However, propofol shows consistent postoperative outcome in patients with OSAS. According to the fact that propofol deters genioglossus activity [30], abundant studies have revealed that propofol infusion instigates significantly higher rate of airway collapse in dose dependent manner [30,31]. Along with the aforementioned results, the symptoms of OSAS measured by apnea-hypopnea index and oxygen desaturation level remained constant during the propofol sedation [3236].

Ketamine is another intravenous anesthetic agent that affects sleep significantly. Some studies have found that ketamine helps NREM sleep, especially SWS both in animal model and patients [37,38]. Indeed, it increased slow wave for the first night of usage, while it subsequently increased total sleep and reduced number of awakenings for the second night [39]. However, it also demonstrated deleterious impact on sleep electrophysiology by inducing psychotropic side effects and unpleasant dreams during drug-induced sleep [40,41]. In case of cats, it triggered hallucination due to malfunction in central nervous system [42].

Mounting evidence has suggested that ketamine favorably acts on respiratory tract during anesthesia. Studies on pharmacology of ketamine indicate that it alters airway muscle movement and tranquilizes respiratory activity by reducing the release of acetylcholine in medial pontine reticular formation [38,43,44]. In rat model, ketamine has found to be doing so by increasing viscoelasticity of lung and influencing alveoli [45]. Aforementioned results demonstrate ketamine as a promising sedative for the patients with OSAS because it highly avoids respiratory events during anesthesia [46,47].

Analgesic Agent: Opioids

Opioid is an analgesic agent frequently used as pain reliever. There have been contentions about the effect of opioids on sleep, whether it is beneficial or not [48]. Meanwhile, many studies have implied that opioid has detrimental effect on sleep. Polysomnographical results and sleep diaries of opioid dependent patients have suggested that opioid is linearly correlated to poor sleep quality and reduction of SWS [49,50]. A significant decrease in SWS is highly liable to opioid, because opioid antagonist (naloxone) application successfully revitalizes SWS [51]. Disadvantageous consequence of opioid on sleep also has been recognized in other sleep stages. For instance, it significantly reduces REM sleep and increases Stage 1 sleep by impeding acetylcholine release in medial pontine reticular formation [5154].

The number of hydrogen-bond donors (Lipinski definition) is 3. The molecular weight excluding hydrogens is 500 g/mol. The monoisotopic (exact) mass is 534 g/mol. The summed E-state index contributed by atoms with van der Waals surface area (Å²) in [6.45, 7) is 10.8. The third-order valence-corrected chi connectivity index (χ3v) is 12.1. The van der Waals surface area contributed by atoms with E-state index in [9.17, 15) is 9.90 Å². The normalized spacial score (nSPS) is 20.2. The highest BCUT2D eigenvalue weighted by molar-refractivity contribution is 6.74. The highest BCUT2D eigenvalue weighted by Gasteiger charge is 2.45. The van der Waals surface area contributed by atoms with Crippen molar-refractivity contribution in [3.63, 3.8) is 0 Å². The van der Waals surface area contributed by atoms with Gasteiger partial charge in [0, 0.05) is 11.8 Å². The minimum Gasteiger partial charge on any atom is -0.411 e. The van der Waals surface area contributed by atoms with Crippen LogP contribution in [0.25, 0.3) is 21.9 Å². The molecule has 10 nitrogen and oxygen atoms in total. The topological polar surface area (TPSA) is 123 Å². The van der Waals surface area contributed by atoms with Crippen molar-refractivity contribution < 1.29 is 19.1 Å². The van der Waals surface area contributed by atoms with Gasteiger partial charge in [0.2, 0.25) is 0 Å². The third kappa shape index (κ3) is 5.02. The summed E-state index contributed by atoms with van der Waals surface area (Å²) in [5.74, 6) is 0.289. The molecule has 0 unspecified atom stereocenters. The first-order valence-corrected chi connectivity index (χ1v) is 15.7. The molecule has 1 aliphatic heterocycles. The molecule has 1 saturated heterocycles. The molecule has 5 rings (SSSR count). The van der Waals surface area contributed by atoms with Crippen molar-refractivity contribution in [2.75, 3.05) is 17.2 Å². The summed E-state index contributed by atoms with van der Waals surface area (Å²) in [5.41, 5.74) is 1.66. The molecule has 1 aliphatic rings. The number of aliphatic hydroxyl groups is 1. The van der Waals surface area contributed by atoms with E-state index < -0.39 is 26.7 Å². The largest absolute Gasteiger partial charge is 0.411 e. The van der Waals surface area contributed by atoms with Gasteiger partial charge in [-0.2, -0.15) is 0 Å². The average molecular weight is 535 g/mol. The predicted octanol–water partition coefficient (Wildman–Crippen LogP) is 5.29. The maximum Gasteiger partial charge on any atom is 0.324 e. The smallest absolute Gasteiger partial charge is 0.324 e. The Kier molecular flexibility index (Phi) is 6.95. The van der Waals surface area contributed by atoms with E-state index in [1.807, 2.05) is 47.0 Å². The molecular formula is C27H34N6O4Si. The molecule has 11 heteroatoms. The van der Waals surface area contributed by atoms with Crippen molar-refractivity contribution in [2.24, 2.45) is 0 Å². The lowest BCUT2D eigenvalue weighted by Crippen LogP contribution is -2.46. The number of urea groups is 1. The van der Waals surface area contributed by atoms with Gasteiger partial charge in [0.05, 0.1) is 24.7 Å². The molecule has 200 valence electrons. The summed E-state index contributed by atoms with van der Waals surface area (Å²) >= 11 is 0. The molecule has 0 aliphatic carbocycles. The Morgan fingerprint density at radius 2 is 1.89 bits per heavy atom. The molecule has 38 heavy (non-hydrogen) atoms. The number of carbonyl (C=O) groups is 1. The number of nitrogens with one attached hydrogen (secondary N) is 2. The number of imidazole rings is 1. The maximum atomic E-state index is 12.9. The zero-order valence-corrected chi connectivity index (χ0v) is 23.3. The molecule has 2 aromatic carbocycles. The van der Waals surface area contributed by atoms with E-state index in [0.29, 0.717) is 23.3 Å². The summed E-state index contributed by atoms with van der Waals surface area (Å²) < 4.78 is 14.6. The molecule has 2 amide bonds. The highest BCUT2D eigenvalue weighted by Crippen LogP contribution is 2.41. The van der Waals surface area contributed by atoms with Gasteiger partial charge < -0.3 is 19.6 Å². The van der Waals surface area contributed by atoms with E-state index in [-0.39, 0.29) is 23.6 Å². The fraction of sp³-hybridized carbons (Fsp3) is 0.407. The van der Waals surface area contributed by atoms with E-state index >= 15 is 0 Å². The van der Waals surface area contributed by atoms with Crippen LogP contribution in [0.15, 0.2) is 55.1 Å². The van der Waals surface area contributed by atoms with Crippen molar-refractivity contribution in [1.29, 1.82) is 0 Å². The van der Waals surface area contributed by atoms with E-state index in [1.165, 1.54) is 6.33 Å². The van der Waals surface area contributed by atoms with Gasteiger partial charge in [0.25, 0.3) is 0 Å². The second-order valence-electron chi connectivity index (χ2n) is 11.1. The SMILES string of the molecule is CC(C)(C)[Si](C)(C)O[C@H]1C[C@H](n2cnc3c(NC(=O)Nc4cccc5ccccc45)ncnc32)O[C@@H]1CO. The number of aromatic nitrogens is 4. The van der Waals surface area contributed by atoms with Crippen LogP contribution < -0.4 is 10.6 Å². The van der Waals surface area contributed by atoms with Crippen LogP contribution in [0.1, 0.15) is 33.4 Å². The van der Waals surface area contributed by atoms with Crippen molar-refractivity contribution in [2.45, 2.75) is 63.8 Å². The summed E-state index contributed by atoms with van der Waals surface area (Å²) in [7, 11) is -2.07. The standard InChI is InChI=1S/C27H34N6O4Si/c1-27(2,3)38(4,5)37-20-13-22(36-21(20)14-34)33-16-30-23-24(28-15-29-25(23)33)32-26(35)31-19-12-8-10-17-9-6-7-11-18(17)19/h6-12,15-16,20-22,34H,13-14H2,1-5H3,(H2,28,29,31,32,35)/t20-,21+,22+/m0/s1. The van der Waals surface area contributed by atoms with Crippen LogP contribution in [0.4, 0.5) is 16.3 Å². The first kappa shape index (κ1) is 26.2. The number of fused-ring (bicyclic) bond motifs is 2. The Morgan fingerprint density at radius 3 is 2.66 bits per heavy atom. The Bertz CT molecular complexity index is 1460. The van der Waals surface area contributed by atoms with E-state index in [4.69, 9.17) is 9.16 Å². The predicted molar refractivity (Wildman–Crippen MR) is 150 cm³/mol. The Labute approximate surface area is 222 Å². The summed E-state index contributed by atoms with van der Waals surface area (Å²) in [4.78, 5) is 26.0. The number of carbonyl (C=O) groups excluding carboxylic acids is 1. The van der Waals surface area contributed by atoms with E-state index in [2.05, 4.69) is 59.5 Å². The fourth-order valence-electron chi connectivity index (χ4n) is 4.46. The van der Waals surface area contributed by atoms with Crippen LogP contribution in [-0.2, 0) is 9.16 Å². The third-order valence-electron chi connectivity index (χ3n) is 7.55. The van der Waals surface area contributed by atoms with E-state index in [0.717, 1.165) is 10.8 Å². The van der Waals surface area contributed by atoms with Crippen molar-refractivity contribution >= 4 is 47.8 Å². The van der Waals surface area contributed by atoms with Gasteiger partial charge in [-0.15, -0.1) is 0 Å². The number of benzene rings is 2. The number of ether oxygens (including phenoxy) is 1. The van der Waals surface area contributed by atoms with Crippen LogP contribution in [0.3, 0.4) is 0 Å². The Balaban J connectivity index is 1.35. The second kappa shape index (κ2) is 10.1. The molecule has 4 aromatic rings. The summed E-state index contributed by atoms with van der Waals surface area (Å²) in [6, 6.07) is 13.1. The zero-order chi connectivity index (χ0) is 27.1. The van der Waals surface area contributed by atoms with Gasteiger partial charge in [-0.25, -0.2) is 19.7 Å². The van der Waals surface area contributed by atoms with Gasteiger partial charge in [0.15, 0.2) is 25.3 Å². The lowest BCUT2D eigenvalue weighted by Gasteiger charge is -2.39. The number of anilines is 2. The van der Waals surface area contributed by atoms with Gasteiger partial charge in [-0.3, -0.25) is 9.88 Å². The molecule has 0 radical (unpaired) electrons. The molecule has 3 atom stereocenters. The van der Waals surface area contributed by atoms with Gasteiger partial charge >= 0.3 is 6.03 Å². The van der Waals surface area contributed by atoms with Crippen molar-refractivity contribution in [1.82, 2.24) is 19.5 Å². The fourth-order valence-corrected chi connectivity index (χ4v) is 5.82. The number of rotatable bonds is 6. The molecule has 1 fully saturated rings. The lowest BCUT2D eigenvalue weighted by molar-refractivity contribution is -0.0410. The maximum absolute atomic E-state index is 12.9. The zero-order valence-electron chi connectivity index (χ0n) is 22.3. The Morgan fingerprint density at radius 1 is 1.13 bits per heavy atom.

As respiratory depressant, opioid also detrimentally affects sleep disordered breathing and thereby increases number of awakenings. Numerous studies have exposed high correlation between opioid and respiratory deficiency, such as central sleep apnea and hypoxemia [52,5564]. The severity of respiratory obstruction increases in dose dependent manner [56,65].

However, we need to consider that the patients who receive opioid prescription already have low quality of sleep as a result of pain. Mostly pain causes higher number of arousal, thus patients may accommodate daytime sleepiness and napping regardless of opioid [66,67]. Indeed, Cronin et al. [68,69] indicates that poor sleep quality has maintained even after opioid has been removed from patients. He also articulates that there has been no incident of airway obstruction when patients without OSAS used opioid [68]. Additionally, one review article even states that opioid analgesia significantly improves the sleep quality of patients [70]. For instance, opioid has been found to be a useful treatment of restless leg syndrome or periodic limb movement [71]. In several studies, opioid significantly reduced periodic limb movement index and increased percentage of SWS [72,73].

Benzodiazepine Antagonist: Flumazenil